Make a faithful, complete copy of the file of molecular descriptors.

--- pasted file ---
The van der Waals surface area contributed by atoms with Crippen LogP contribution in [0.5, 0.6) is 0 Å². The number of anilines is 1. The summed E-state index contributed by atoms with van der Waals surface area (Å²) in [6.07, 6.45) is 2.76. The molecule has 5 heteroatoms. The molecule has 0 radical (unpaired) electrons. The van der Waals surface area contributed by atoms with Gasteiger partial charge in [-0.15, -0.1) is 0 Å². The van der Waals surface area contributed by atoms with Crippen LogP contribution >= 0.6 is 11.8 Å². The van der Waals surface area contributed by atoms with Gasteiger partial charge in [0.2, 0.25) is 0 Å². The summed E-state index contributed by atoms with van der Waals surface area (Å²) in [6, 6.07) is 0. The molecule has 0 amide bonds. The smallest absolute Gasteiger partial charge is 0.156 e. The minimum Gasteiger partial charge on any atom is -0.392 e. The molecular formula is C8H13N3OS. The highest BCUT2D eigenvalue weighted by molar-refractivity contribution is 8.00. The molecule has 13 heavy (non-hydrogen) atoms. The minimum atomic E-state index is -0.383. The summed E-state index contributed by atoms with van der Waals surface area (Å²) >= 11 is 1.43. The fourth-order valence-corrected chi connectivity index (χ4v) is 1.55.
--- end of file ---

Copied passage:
The van der Waals surface area contributed by atoms with Crippen LogP contribution in [0.5, 0.6) is 0 Å². The number of anilines is 1. The summed E-state index contributed by atoms with van der Waals surface area (Å²) in [6.07, 6.45) is 2.76. The molecule has 5 heteroatoms. The molecule has 0 radical (unpaired) electrons. The van der Waals surface area contributed by atoms with Gasteiger partial charge in [-0.15, -0.1) is 0 Å². The van der Waals surface area contributed by atoms with Crippen LogP contribution >= 0.6 is 11.8 Å². The van der Waals surface area contributed by atoms with Gasteiger partial charge in [0.2, 0.25) is 0 Å². The summed E-state index contributed by atoms with van der Waals surface area (Å²) in [6, 6.07) is 0. The molecule has 0 amide bonds. The smallest absolute Gasteiger partial charge is 0.156 e. The minimum Gasteiger partial charge on any atom is -0.392 e. The molecular formula is C8H13N3OS. The highest BCUT2D eigenvalue weighted by molar-refractivity contribution is 8.00. The molecule has 13 heavy (non-hydrogen) atoms. The minimum atomic E-state index is -0.383. The summed E-state index contributed by atoms with van der Waals surface area (Å²) >= 11 is 1.43. The fourth-order valence-corrected chi connectivity index (χ4v) is 1.55.